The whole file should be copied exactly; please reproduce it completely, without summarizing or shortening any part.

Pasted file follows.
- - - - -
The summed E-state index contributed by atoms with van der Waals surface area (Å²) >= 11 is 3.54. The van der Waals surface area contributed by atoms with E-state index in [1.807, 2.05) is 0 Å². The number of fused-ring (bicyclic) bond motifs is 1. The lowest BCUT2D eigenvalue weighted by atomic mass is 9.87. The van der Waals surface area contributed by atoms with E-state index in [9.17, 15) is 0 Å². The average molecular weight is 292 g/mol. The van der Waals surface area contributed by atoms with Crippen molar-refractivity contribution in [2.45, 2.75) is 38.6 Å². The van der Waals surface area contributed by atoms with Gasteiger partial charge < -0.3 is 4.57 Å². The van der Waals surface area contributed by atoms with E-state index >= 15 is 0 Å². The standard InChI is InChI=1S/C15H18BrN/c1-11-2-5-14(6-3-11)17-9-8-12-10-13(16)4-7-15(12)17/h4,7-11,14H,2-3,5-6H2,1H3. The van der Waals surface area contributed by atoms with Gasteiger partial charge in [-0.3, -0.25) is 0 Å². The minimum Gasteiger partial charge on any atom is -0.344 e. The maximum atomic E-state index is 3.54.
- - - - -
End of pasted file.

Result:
The summed E-state index contributed by atoms with van der Waals surface area (Å²) >= 11 is 3.54. The van der Waals surface area contributed by atoms with E-state index in [1.807, 2.05) is 0 Å². The number of fused-ring (bicyclic) bond motifs is 1. The lowest BCUT2D eigenvalue weighted by atomic mass is 9.87. The van der Waals surface area contributed by atoms with E-state index in [9.17, 15) is 0 Å². The average molecular weight is 292 g/mol. The van der Waals surface area contributed by atoms with Crippen molar-refractivity contribution in [2.45, 2.75) is 38.6 Å². The van der Waals surface area contributed by atoms with Gasteiger partial charge < -0.3 is 4.57 Å². The van der Waals surface area contributed by atoms with E-state index >= 15 is 0 Å². The standard InChI is InChI=1S/C15H18BrN/c1-11-2-5-14(6-3-11)17-9-8-12-10-13(16)4-7-15(12)17/h4,7-11,14H,2-3,5-6H2,1H3. The van der Waals surface area contributed by atoms with Gasteiger partial charge in [-0.3, -0.25) is 0 Å². The minimum Gasteiger partial charge on any atom is -0.344 e. The maximum atomic E-state index is 3.54.